LSU’s Tiger Stadium (Photo by Julie O’Donoghue / Louisiana Illuminator)
LSU officials say the athletic administrator mentioned in this story, Verge Ausberry, stepped down from the search committee for LSU’s next president on Thursday afternoon after the story was published. Ausberry attended a virtual meeting of the search committee about 30 minutes before resigning from the group.
LSU spokesman Ernie Ballard said Ausberry made the decision voluntarily.
“I appreciate having had the opportunity to participate and, obviously, remain completely supportive of your most vital efforts, and will provide any outside assistance you might find appropriate,” Ausberry wrote in a resignation note, according to Ballard.
To read an updated version of this story, go here.
An LSU athletics department administrator who failed to report a football player’s confession of domestic violence to the police, kept accusations of athlete misconduct from the proper school authorities and potentially broke federal law by doing so continues to sit on the search committee for the university’s next president.
Verge Ausberry is LSU’s executive deputy director of athletics and executive director of external affairs. He’s the only member of the athletics department to sit on the 20-person committee set up by the LSU Board of Supervisors to select the new head of the university this year.
The committee met Thursday afternoon to discuss the university president job description, “organizational structures” and outreach to university constituencies regarding the presidential search. Ausberry attended the virtual meeting held over Zoom. He was overseeing the outreach to university constituencies and came up with about 30 people who should be brought into the presidential selection process, according to what was said at the meeting.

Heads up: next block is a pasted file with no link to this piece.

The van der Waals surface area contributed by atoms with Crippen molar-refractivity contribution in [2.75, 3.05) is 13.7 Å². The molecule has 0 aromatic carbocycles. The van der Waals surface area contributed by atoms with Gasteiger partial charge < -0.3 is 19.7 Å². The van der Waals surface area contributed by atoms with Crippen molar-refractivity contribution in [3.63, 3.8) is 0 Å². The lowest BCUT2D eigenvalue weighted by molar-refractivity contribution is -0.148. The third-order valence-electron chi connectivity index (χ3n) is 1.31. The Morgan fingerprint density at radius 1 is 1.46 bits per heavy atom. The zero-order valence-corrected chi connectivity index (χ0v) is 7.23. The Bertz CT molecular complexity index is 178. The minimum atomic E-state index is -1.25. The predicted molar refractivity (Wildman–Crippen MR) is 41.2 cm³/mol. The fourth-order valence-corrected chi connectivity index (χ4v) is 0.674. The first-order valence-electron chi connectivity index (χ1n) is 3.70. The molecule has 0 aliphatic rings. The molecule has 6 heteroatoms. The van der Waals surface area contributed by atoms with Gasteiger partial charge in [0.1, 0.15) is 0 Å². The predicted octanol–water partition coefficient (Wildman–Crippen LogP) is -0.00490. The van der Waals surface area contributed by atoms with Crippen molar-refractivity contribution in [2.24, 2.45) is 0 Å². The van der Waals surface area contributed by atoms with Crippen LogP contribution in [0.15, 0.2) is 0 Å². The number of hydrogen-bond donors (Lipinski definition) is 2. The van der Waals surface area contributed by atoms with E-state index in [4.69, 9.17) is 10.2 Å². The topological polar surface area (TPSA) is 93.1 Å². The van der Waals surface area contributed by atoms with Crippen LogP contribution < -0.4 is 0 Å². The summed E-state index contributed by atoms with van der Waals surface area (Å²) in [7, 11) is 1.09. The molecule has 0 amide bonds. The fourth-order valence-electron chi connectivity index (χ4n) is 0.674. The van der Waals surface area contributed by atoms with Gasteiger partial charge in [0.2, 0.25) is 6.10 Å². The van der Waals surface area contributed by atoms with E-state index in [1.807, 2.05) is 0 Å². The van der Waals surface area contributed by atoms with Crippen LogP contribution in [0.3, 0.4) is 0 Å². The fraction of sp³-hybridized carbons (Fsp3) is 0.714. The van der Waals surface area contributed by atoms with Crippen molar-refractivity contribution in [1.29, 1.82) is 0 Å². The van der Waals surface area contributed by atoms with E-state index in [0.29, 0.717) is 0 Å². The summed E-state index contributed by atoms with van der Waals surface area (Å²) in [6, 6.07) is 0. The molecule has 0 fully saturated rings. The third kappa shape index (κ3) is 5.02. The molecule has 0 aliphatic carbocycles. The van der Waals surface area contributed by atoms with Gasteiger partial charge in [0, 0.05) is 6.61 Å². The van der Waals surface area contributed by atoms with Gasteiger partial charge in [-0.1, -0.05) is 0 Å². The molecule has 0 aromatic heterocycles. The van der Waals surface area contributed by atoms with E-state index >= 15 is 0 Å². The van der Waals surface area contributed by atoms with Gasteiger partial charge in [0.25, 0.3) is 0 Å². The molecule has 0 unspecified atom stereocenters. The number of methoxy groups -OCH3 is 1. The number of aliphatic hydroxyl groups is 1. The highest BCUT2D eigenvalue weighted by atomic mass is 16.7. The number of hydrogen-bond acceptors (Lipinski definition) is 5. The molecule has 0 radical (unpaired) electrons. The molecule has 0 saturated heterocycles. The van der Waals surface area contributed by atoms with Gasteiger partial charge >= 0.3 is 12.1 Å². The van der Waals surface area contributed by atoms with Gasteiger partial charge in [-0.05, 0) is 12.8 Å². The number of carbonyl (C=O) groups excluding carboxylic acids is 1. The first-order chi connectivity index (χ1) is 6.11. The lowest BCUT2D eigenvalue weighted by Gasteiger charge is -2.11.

But since being selected for the committee, Ausberry has been implicated in media reports regarding LSU’s growing scandal over domestic violence and sexual assault allegations, particularly those made against athletes.
USA TODAY reported in November that former LSU football player Drake Davis confessed to punching his then-girlfriend, a member of the LSU tennis team, in a text on April 14, 2018, to Ausberry. Ausberry did not tell the police or the university Title IX office — which handles such complaints involving students — as both LSU policy and federal law require. Police only discovered the text in August 2018 when Davis was being investigated by the police in another domestic violence incident involving the same woman and police searched Davis’ phone.
Ausberry told The Advocate that Davis recanted his previous admission of hitting his girlfriend when Ausberry called him immediately after receiving the text. He said this was a factor in his decision not to report the incident to the police or university authorities, though, he said, with hindsight, he may have made a different decision.
But USA TODAY reported this week that Ausberry and LSU athletics officials admitted to the university that it is generally keeping allegations of domestic violence and sexual assault made against athletes within the athletic department instead of reporting them to the Title IX office as required.
LSU also investigated the athletics department in 2018, according to USA TODAY, because another woman told the university that her boss in athletics had failed to report dating problems she had with Davis in 2016, two years before he was arrested for attacking his former girlfriend.
That woman said she also went to Ausberry in 2018 after the domestic violence allegations against Davis started to surface with her personal accounts of Davis’ abuse. At the time, Ausbery told her he “didn’t want to hear anymore” and directed her to speak to another person in the athletic department, according to an interview LSU officials did with Ausberry about the incident.